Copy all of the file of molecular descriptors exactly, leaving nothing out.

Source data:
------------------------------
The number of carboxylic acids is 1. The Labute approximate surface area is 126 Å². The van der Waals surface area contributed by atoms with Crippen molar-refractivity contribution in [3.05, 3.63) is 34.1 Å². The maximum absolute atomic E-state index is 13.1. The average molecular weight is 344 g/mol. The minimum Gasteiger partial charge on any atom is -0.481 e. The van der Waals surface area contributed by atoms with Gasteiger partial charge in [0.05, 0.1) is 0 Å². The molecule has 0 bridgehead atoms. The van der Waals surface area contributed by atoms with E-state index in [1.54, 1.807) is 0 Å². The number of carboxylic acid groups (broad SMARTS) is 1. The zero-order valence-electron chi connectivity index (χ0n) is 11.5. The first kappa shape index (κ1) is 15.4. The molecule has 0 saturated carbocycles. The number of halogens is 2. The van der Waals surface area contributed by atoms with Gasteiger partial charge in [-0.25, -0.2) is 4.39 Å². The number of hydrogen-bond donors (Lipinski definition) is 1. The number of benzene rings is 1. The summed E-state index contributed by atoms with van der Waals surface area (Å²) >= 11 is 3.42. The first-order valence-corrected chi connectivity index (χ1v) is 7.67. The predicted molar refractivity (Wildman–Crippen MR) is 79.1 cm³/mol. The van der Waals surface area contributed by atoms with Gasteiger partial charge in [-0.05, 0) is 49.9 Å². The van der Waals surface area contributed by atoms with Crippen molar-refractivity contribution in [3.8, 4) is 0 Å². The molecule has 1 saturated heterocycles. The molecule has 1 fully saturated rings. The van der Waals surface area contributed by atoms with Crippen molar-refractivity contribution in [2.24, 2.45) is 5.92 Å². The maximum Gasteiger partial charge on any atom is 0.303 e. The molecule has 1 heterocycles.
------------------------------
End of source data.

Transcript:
The number of carboxylic acids is 1. The Labute approximate surface area is 126 Å². The van der Waals surface area contributed by atoms with Crippen molar-refractivity contribution in [3.05, 3.63) is 34.1 Å². The maximum absolute atomic E-state index is 13.1. The average molecular weight is 344 g/mol. The minimum Gasteiger partial charge on any atom is -0.481 e. The van der Waals surface area contributed by atoms with Gasteiger partial charge in [0.05, 0.1) is 0 Å². The molecule has 0 bridgehead atoms. The van der Waals surface area contributed by atoms with E-state index in [1.54, 1.807) is 0 Å². The number of carboxylic acid groups (broad SMARTS) is 1. The zero-order valence-electron chi connectivity index (χ0n) is 11.5. The first kappa shape index (κ1) is 15.4. The molecule has 0 saturated carbocycles. The number of halogens is 2. The van der Waals surface area contributed by atoms with Gasteiger partial charge in [-0.25, -0.2) is 4.39 Å². The number of hydrogen-bond donors (Lipinski definition) is 1. The number of benzene rings is 1. The summed E-state index contributed by atoms with van der Waals surface area (Å²) >= 11 is 3.42. The first-order valence-corrected chi connectivity index (χ1v) is 7.67. The predicted molar refractivity (Wildman–Crippen MR) is 79.1 cm³/mol. The van der Waals surface area contributed by atoms with Gasteiger partial charge in [-0.05, 0) is 49.9 Å². The van der Waals surface area contributed by atoms with Crippen molar-refractivity contribution in [3.8, 4) is 0 Å². The molecule has 1 saturated heterocycles. The molecule has 1 fully saturated rings. The van der Waals surface area contributed by atoms with Crippen molar-refractivity contribution in [2.24, 2.45) is 5.92 Å². The maximum Gasteiger partial charge on any atom is 0.303 e. The molecule has 1 heterocycles.